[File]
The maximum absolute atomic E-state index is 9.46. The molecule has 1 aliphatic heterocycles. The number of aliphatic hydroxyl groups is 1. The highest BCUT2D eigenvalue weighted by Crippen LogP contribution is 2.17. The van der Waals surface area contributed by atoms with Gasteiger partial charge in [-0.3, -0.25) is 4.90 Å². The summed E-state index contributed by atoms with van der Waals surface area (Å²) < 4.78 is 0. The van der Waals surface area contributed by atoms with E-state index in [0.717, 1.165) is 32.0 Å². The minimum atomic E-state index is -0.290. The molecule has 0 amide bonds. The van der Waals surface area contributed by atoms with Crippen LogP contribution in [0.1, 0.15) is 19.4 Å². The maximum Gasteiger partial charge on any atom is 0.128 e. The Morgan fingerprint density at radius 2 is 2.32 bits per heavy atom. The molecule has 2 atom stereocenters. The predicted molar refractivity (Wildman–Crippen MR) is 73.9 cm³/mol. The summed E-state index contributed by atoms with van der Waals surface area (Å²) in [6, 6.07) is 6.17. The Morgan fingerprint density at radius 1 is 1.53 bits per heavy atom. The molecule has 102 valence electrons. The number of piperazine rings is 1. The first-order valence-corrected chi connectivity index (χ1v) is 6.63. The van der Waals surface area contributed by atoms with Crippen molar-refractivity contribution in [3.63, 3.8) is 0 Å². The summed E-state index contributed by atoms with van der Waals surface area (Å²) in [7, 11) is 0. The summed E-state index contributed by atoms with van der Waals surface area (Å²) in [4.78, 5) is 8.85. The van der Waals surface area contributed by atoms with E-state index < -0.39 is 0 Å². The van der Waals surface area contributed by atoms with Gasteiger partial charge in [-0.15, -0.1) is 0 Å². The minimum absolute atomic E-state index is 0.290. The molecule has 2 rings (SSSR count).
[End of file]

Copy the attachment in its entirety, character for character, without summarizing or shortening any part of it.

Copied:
The maximum absolute atomic E-state index is 9.46. The molecule has 1 aliphatic heterocycles. The number of aliphatic hydroxyl groups is 1. The highest BCUT2D eigenvalue weighted by Crippen LogP contribution is 2.17. The van der Waals surface area contributed by atoms with Gasteiger partial charge in [-0.3, -0.25) is 4.90 Å². The summed E-state index contributed by atoms with van der Waals surface area (Å²) < 4.78 is 0. The van der Waals surface area contributed by atoms with E-state index in [0.717, 1.165) is 32.0 Å². The minimum atomic E-state index is -0.290. The molecule has 0 amide bonds. The van der Waals surface area contributed by atoms with Crippen LogP contribution in [0.1, 0.15) is 19.4 Å². The maximum Gasteiger partial charge on any atom is 0.128 e. The Morgan fingerprint density at radius 2 is 2.32 bits per heavy atom. The molecule has 2 atom stereocenters. The predicted molar refractivity (Wildman–Crippen MR) is 73.9 cm³/mol. The summed E-state index contributed by atoms with van der Waals surface area (Å²) in [6, 6.07) is 6.17. The Morgan fingerprint density at radius 1 is 1.53 bits per heavy atom. The molecule has 102 valence electrons. The number of piperazine rings is 1. The first-order valence-corrected chi connectivity index (χ1v) is 6.63. The van der Waals surface area contributed by atoms with Crippen molar-refractivity contribution in [3.63, 3.8) is 0 Å². The summed E-state index contributed by atoms with van der Waals surface area (Å²) in [7, 11) is 0. The summed E-state index contributed by atoms with van der Waals surface area (Å²) in [4.78, 5) is 8.85. The van der Waals surface area contributed by atoms with E-state index < -0.39 is 0 Å². The van der Waals surface area contributed by atoms with Gasteiger partial charge in [-0.15, -0.1) is 0 Å². The minimum absolute atomic E-state index is 0.290. The molecule has 2 rings (SSSR count).